With the warm weather and lower-than-average valley water levels, the Okanagan Basin Water Board and its WaterWise program have initiated their conservation campaign early.
As part of the campaign, the Make Water Work plant collection has been unveiled at garden centres, including Blue Mountain Nursery in Armstrong, Swan Lake Nurseryland in Vernon and Kel-Lake Greenhouses in Lake Country.
“Here we have a local government with a campaign to encourage water conservation, reaching out to non-profit, industry, and retail, asking them to help develop and deliver a program that will help make the change we need in our valley – a shift in thinking about how we landscape our yards,” said Corinne Jackson, in charge of the WaterWise program.
The valley has less water available per person than anywhere in Canada but has some of the highest use in the country. And, 24 per cent of all water used in the Okanagan is used on household lawns and gardens with a lot of it wasted.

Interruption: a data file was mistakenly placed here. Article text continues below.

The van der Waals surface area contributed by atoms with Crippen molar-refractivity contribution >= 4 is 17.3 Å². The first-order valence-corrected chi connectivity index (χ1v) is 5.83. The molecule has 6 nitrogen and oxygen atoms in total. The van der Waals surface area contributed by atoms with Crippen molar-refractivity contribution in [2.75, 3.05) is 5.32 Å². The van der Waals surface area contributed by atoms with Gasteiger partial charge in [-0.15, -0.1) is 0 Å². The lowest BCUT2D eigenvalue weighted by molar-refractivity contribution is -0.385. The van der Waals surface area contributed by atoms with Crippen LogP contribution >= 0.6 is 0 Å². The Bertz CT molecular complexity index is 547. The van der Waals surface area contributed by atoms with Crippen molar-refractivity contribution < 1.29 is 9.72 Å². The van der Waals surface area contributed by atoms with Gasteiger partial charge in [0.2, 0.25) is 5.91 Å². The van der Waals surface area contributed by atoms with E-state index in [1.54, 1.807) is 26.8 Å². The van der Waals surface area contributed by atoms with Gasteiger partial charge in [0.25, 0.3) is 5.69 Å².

Since 2011, there has been an effort to raise awareness, provide tips to make water work more effectively, and a contest to encourage people to take the pledge online at www.MakeWaterWork.ca and be entered to win a WaterWise upgrade to their yard.
“This year’s low snowpack and early freshet means we will have to pull together in this valley,” said Doug Findlater, OBWB chairperson.
“Hopefully things will improve but we don’t know if this is a one-year anomaly or something we can expect in future years, similar to what is happening south of us in California. Either way, it makes sense to start adopting WaterWise habits now.”